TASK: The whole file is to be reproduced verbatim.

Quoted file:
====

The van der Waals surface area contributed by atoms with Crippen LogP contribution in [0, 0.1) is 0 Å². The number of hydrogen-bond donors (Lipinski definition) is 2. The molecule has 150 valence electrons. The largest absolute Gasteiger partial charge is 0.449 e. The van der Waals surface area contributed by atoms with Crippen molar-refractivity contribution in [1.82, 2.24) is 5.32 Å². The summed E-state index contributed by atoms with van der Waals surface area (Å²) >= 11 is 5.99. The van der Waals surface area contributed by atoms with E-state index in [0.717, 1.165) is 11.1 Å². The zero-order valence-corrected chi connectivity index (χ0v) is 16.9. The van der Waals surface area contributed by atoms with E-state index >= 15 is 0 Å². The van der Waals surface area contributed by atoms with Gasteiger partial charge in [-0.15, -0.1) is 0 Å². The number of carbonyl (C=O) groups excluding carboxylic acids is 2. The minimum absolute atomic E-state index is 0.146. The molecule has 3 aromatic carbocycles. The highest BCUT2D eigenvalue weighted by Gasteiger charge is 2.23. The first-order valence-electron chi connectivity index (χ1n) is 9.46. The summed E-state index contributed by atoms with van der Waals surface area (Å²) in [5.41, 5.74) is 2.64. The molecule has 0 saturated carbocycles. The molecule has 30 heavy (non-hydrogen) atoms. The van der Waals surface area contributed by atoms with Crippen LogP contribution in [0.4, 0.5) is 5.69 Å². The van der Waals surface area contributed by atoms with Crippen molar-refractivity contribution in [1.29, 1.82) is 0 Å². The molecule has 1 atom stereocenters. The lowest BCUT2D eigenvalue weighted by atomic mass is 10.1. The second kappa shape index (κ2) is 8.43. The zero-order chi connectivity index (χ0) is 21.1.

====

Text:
The van der Waals surface area contributed by atoms with Crippen LogP contribution in [0, 0.1) is 0 Å². The number of hydrogen-bond donors (Lipinski definition) is 2. The molecule has 150 valence electrons. The largest absolute Gasteiger partial charge is 0.449 e. The van der Waals surface area contributed by atoms with Crippen molar-refractivity contribution in [1.82, 2.24) is 5.32 Å². The summed E-state index contributed by atoms with van der Waals surface area (Å²) >= 11 is 5.99. The van der Waals surface area contributed by atoms with E-state index in [0.717, 1.165) is 11.1 Å². The zero-order valence-corrected chi connectivity index (χ0v) is 16.9. The van der Waals surface area contributed by atoms with E-state index >= 15 is 0 Å². The van der Waals surface area contributed by atoms with Gasteiger partial charge in [-0.15, -0.1) is 0 Å². The number of carbonyl (C=O) groups excluding carboxylic acids is 2. The minimum absolute atomic E-state index is 0.146. The molecule has 3 aromatic carbocycles. The highest BCUT2D eigenvalue weighted by Gasteiger charge is 2.23. The first-order valence-electron chi connectivity index (χ1n) is 9.46. The summed E-state index contributed by atoms with van der Waals surface area (Å²) in [5.41, 5.74) is 2.64. The molecule has 0 saturated carbocycles. The molecule has 30 heavy (non-hydrogen) atoms. The van der Waals surface area contributed by atoms with Crippen LogP contribution in [0.4, 0.5) is 5.69 Å². The van der Waals surface area contributed by atoms with Crippen molar-refractivity contribution in [1.29, 1.82) is 0 Å². The molecule has 1 atom stereocenters. The lowest BCUT2D eigenvalue weighted by atomic mass is 10.1. The second kappa shape index (κ2) is 8.43. The zero-order chi connectivity index (χ0) is 21.1.